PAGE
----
"We know that the most liberal element of the Democratic Party has taken control of the Democratic Party, and if they win this next election we're going to go down the road of a welfare state," he said.
After warning of a government that gets "bigger and bigger," he said "I don't think the American people are going to turn the keys to this country over to the most left-wing part of a left-wing party next year."
"We've got to make sure that doesn't happen," he said.
Of course there isn't a thing Fred says in those quotes that I disagree with, only I would take his argument even further. We embarked on the road to a welfare state in this country a very long time ago. All of the elements of the welfare state (and not just the Social Security system) have since become the third rail of American politics. We aren't headed for a welfare state, we arrived there completely around 1965. Fred Thompson is absolutely right to take the welfare state on, though (from a politically realistic point of view) we aren't going to see the dismantling of the welfare state in the near future. Before we can ever hope to tackle the monstrosity that is the welfare state, we have to tackle the culture of dependency that the welfare state has created and that the Democratic Party expands with each election when their candidates for office at every level promise its increase.
The welfare state has become so pervasive that Republicans are now campaigning not on a platform of fighting the welfare state, but in reducing its increase. They are doing so for fear that if they propose the things that really need to be done, they will likely lose in nearly every election cycle. The sad truth, of course, is that this assumption is probably correct. Even Fred Thompson will not admit that we are in the firm grips of the welfare state-he must say we are headed there when he knows that we as a nation are already in its grip.
Thompson was absolutely right in the most recent Republican debate when he said that tackling the entitlement monster and rescuing America from being eaten by debt was going to take much more than just dealing with Social Security.
I know that many of my friends on the Left are well-meaning when they say they want universal health care, or a wide-ranging government-funded system of social services. They sincerely believe that it is the primary responsibility of government to take care of its citizens from cradle to grave. Some of these same folks are justifiably angry with the current administration for infringements on civil liberties such as government wiretaps of citizens without warrants and the PATRIOT Act. What they must remember is that a government that is big enough to "take care" of its people is also big enough to take away the freedoms that all Americans have come to take for granted.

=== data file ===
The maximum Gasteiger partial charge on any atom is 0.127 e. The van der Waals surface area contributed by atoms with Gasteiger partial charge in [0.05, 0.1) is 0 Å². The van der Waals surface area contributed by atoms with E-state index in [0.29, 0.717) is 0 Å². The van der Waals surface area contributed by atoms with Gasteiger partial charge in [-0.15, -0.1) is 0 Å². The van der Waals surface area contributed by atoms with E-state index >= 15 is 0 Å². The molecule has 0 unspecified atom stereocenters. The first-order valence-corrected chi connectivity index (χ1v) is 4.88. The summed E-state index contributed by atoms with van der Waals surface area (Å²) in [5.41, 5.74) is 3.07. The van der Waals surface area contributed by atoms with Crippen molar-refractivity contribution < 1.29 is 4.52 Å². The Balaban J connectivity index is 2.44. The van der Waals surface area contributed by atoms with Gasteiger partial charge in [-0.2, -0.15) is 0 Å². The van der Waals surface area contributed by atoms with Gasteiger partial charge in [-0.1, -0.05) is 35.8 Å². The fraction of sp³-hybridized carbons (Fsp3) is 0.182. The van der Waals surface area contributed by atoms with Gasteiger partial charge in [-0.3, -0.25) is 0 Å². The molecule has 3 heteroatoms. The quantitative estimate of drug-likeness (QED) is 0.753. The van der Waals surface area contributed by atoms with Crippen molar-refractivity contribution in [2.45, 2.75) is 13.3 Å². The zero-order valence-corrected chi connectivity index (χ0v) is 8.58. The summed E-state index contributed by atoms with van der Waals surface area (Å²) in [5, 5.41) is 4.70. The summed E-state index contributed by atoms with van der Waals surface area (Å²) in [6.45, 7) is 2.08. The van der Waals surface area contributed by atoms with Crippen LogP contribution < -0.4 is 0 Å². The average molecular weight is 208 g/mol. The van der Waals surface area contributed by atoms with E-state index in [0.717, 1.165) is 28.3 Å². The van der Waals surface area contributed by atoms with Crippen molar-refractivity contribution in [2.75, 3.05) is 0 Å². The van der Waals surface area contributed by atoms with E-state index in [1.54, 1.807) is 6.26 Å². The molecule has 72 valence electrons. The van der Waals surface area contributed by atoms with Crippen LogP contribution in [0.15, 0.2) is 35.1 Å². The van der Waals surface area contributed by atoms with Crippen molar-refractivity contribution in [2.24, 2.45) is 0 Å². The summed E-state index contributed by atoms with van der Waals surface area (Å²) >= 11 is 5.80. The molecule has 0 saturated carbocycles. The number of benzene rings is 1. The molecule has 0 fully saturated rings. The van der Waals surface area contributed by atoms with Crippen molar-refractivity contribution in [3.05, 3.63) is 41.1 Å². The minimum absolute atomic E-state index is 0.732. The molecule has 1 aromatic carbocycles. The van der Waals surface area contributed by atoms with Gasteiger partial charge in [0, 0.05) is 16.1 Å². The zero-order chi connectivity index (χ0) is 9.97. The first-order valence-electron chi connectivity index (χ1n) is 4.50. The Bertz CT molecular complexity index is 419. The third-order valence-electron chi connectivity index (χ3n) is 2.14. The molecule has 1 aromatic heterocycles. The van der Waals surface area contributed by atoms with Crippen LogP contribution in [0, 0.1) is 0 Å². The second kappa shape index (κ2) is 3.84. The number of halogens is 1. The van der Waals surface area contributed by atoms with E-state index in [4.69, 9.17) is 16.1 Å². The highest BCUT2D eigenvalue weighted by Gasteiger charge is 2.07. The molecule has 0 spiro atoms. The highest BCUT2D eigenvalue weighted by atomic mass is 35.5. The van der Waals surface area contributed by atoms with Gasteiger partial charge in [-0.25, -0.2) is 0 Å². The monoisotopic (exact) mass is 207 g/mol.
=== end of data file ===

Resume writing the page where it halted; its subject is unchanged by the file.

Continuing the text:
We as a people cannot merely make the assumption that our political formation will "do the right thing" with the welfare state. Liberals and social welfare advocates sincerely believe that their political formation will "take care" of the people and yet preserve the freedoms of Americans. It didn't happen that way in the Soviet Union. The Soviet welfare state "took care" of its people to the point of taking their freedom away. Some conservatives (usually of the neoconservative variety) sincerely believe that they can best deal with the enemies of the nation by stripping them of what has come to be viewed as basic human rights and of constitutional protections, and that they can do this without threatening the freedoms of law-abiding Americans. It didn't work out that way in Nazi Germany in the 1930's and it isn't working in Communist China or in Venezuela today.
Americans need to re-examine the meaning of freedom. If freedom for Americans still means the ability to live your life with a minimum of government interference, then the American people will have to make the collective decision to undo the welfare state. That massive and ugly beast will never die unless the American people decide that the price of freedom is worth killing it.
And as in the days of Noah, so shall also the coming of the Son of man be. For as in the days before the flood, they were eating and drinking, marrying and giving in marriage, even till that day in which Noah entered into the ark, And they knew not till the flood came, and took them all away; so also shall the coming of the Son of man be. Then two shall be in the field: one shall be taken, and one shall be left.
Two women shall be grinding at the mill: one shall be taken, and one shall be left. Watch ye therefore, because ye know not what hour your Lord will come. But know this ye, that if the goodman of the house knew at what hour the thief would come, he would certainly watch, and would not suffer his house to be broken open. Wherefore be you also ready, because at what hour you know not the Son of man will come.
Each Sunday at Mass we say in the modern version of the Memorial Acclamation "Christ has died, Christ is risen, Christ will come again. It is easy to forget that the Second Coming, the Second Advent of Christ is real and will occur. As we prepare to celebrate His first coming, let us pray for His Coming in Glory.
A conservative journal of social, cultural, and ecclesiatical affairs grounded in a realistic Catholic Christian worldview. It is my hope that this site will be a reflection of Christ,the teachings of His Holy Church, and of the basic vision of a Christian social morality.